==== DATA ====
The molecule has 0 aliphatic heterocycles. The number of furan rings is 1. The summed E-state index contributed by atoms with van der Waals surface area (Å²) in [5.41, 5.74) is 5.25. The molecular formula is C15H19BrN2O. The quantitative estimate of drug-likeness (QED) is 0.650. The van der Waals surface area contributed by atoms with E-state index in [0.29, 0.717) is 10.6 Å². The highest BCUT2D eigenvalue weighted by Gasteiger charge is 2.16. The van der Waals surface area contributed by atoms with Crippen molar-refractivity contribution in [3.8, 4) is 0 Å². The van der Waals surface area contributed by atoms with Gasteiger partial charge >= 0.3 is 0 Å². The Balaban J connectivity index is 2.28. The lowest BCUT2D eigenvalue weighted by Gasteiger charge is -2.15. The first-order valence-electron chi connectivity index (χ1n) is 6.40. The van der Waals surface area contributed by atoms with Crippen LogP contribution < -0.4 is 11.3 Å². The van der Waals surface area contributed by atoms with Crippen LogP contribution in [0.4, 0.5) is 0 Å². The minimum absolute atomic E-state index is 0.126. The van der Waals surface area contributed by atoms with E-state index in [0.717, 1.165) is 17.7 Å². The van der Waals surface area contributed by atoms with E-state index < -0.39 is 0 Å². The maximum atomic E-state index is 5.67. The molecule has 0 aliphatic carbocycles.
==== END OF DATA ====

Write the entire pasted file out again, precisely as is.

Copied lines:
The molecule has 0 aliphatic heterocycles. The number of furan rings is 1. The summed E-state index contributed by atoms with van der Waals surface area (Å²) in [5.41, 5.74) is 5.25. The molecular formula is C15H19BrN2O. The quantitative estimate of drug-likeness (QED) is 0.650. The van der Waals surface area contributed by atoms with E-state index in [0.29, 0.717) is 10.6 Å². The highest BCUT2D eigenvalue weighted by Gasteiger charge is 2.16. The van der Waals surface area contributed by atoms with Crippen molar-refractivity contribution in [3.8, 4) is 0 Å². The van der Waals surface area contributed by atoms with Gasteiger partial charge >= 0.3 is 0 Å². The Balaban J connectivity index is 2.28. The lowest BCUT2D eigenvalue weighted by Gasteiger charge is -2.15. The first-order valence-electron chi connectivity index (χ1n) is 6.40. The van der Waals surface area contributed by atoms with Crippen LogP contribution < -0.4 is 11.3 Å². The van der Waals surface area contributed by atoms with Crippen LogP contribution in [0.4, 0.5) is 0 Å². The minimum absolute atomic E-state index is 0.126. The van der Waals surface area contributed by atoms with E-state index in [0.717, 1.165) is 17.7 Å². The van der Waals surface area contributed by atoms with E-state index < -0.39 is 0 Å². The maximum atomic E-state index is 5.67. The molecule has 0 aliphatic carbocycles.